One thing you must remember to do to cook your salmon perfectly is to keep the skin intact. A common misconception you may be aware of is removing the skin. A lot of people remove the skin of their salmon for various reasons. In any case, you should not remove the skin of your salmon. 

Removing the skin of your salmon fillet can cause your salmon to cook too quickly, resulting in a dry and chalky textured salmon. That can be a bit distasteful. 

Another thing you may need to do differently is to cook your salmon with the skin side up. Cooking your salmon with the skin side up can cause the same results as removing the skin altogether. 

Seasoning the Salmon Too Soon

One thing you must not do is season your salmon too early. Salmon are prone to drying out from the spices absorbing all of your salmon’s moisture. Since the salt and spices will leach out the water of your salmon, you will end up with an unpalatable, dry, and rubbery fillet of salmon. 

You should ensure that you salt or season your salmon fillets no more than 15 minutes before cooking. Any longer, your salmon can absorb the salt and making salmon soft and having a weird texture. 

Your best way of seasoning salmon fillets would be to ensure your pan is completely hot and up to temperature. Then add salt immediately before placing your salmon in your pan. 

The Salmon Fillet is Too Thick 

A common issue people have with cooking salmon fillets is that their fillets are too thick. Thick fillets will cook unevenly, giving you an uneven cook and texture of your salmon. When you purchase your salmon fillets from the store, you should ensure that your fillets are of a uniform thickness and that the thickest part is no wider than an inch. 

Ensuring that your salmon fillets are not too thick is likely the first thing you should pay attention to when cooking salmon. Fillets less than an inch wide are your best option, as they cook evenly and adequately with little risk of undercooked salmon. However, they are more prone to overcooking as they take less time than you’d think. 

Practice Makes Perfect 

Just like any other skill, you need to practice to get better! Cooking is an art and skill that is no different. The more you practice cooking, the better you will get! Keep going even if your first salmon does not turn out correctly. Nearly everyone messes up their first salmon. 

Keep practicing and trying different things, and soon you will have no problem cooking salmon! No one nails cooking their first salmon the first time. With time, you will master the art of cooking salmon. 

What Do You Eat Salmon With?     

You can eat salmon with anything that your heart desires! Whether that be rice, potatoes, salad, chips, or fries! Salmon is great in a recipe or served as the main course with a side dish. However, there are a few more common sides served with salmon. The choice is yours.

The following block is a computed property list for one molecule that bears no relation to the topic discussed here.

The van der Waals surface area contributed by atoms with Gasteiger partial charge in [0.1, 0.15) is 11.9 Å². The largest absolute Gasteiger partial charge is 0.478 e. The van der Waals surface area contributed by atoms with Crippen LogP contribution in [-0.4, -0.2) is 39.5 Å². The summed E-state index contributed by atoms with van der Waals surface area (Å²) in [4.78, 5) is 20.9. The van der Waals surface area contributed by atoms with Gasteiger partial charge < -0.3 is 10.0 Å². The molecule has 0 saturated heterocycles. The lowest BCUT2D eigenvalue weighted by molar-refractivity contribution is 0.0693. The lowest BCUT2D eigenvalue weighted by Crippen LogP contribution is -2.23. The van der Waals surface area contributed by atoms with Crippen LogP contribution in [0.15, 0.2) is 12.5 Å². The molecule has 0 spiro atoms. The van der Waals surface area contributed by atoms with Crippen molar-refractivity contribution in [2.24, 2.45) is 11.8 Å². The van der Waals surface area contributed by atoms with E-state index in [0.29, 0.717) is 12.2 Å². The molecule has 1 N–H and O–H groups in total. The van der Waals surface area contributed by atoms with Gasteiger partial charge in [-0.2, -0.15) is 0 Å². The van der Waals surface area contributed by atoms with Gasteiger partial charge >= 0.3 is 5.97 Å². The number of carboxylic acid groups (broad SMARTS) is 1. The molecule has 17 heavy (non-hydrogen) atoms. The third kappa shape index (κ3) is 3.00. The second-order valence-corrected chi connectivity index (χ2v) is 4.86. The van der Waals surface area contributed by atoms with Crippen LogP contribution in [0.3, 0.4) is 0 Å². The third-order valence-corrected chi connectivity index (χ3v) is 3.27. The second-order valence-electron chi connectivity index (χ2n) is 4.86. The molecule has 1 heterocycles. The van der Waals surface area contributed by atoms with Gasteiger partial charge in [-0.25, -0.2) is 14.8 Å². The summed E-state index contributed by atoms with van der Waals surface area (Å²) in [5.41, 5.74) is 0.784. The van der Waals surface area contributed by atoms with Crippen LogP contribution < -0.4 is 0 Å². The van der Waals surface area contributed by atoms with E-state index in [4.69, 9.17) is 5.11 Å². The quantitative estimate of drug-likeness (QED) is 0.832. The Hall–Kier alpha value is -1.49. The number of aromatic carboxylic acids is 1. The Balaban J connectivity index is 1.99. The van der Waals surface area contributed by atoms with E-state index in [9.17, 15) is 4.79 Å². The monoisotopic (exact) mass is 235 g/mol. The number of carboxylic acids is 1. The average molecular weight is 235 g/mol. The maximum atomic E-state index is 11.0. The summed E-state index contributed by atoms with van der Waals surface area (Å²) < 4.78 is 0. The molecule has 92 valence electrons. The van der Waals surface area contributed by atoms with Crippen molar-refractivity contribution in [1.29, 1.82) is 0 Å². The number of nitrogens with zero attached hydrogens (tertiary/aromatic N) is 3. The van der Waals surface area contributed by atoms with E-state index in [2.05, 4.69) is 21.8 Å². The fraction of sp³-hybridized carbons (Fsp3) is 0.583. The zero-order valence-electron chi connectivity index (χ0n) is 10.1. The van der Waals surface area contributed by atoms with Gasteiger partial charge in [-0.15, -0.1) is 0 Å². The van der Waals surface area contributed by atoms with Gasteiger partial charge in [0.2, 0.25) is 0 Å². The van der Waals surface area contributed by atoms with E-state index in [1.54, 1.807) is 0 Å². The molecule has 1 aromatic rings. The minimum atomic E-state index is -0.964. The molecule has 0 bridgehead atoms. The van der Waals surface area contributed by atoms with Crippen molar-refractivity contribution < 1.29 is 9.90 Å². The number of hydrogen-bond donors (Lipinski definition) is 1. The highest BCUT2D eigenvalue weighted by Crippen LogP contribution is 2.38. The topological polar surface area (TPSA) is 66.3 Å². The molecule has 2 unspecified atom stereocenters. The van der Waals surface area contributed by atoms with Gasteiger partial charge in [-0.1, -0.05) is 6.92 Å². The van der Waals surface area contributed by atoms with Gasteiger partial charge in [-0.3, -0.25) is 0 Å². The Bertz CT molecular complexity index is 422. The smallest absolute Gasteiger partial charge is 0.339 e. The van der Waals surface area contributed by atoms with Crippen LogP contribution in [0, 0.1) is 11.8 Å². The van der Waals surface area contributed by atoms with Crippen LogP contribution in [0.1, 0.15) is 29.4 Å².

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Some typical side dishes to go with your salmon can include but are not limited to: 

  • Rice. 
  • Cheesy roasted asparagus. 
  • Pasta. 
  • Green beans with sauteed garlic. 
  • Lemon Kale Salad. 
  • Red potatoes. 
  • Black-eyed peas. 
  • Roasted brussels sprouts. 
  • Broccolini. 

FAQs

Is undercooked salmon OK to eat?

Although raw salmon is a delicacy in many places of the world, it would be in your best interest if you did not eat undercooked salmon. Eating undercooked salmon can lead to several illnesses, as 40°F or 4°C to 120°F or 49°C is ideal living conditions for parasites and bacteria. Those bacteria and parasites can make you very ill.

You cannot guarantee that everyone properly handled the salmon you bought in the store from the moment whoever caught it to when it got to the store. Therefore, you should not risk it. Yet, you can consume raw salmon if you know you appropriately handled it from the moment of catching to the moment of ingesting. 

The FDA, Food and Drug Administration states you should heat your salmon to an internal temperature of 145°F or 63°C to avoid illness. 

Symptoms of illness from consuming undercooked salmon could include but are not limited to: 

  • Nausea. 
  • Vomiting. 
  • Fever. 
  • Chills. 
  • Diarrhea. 
  • Numbness and tingling in your hands and feet. 
  • Confusion. 
  • Headache. 

What seasoning should I put on salmon?

The seasoning you should put on salmon is ultimately up to you of what you want on your salmon! As long as you season your salmon immediately before cooking, any seasoning will work! Salt and pepper are the number one seasonings most people use on salmon. However, there are many other spices to sprinkle on top of your salmon. 

Some of those spices or seasonings could include: 

  • Salt.
  • Pepper.
  • Brown sugar. 
  • Lemon Pepper. 
  • Parsely. 
  • Thyme. 
  • Paprika. 
  • Dill.
  • Garlic powder. 
  • Lemon or orange Zest. 
  • Basil. 
  • Tarragon. 
  • Allspice. 
  • Cumin. 
  • Olive oil. 
  • Oregano. 
  • Chili powder. 
  • Celery seed. 

Ultimately it is up to your liking and preference on which seasonings and spices to use on salmon. 

What kind of sauce goes well with salmon?

Like seasonings, it ultimately depends on your preference for what goes well with salmon. However, any sauce that consists of butter, garlic, or lemon can always be a safe option. 

Some of the most common sauces to pair with your salmon could include but are not limited to: 

  • Honey mustard.
  • Lemon herb butter sauce. 
  • Tomatillo salsa verde. 
  • White wine sauce.
  • Tomato basil salsa. 
  • Honey sriracha.
  • Miso glaze.
  • Creamy horseradish sauce.
  • Sweet and sour sauce.
  • Apple cider glaze.
  • Teriyaki sauce. 

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Final Thoughts

In summary, sufficiently cooked salmon should be an opaque white, slightly pink color on the outside and a sheer light pink in the center. Undercooked salmon could be risky to your health, and overcooked is not very palatable. There are many precautions you can take to prevent over or undercooked salmon.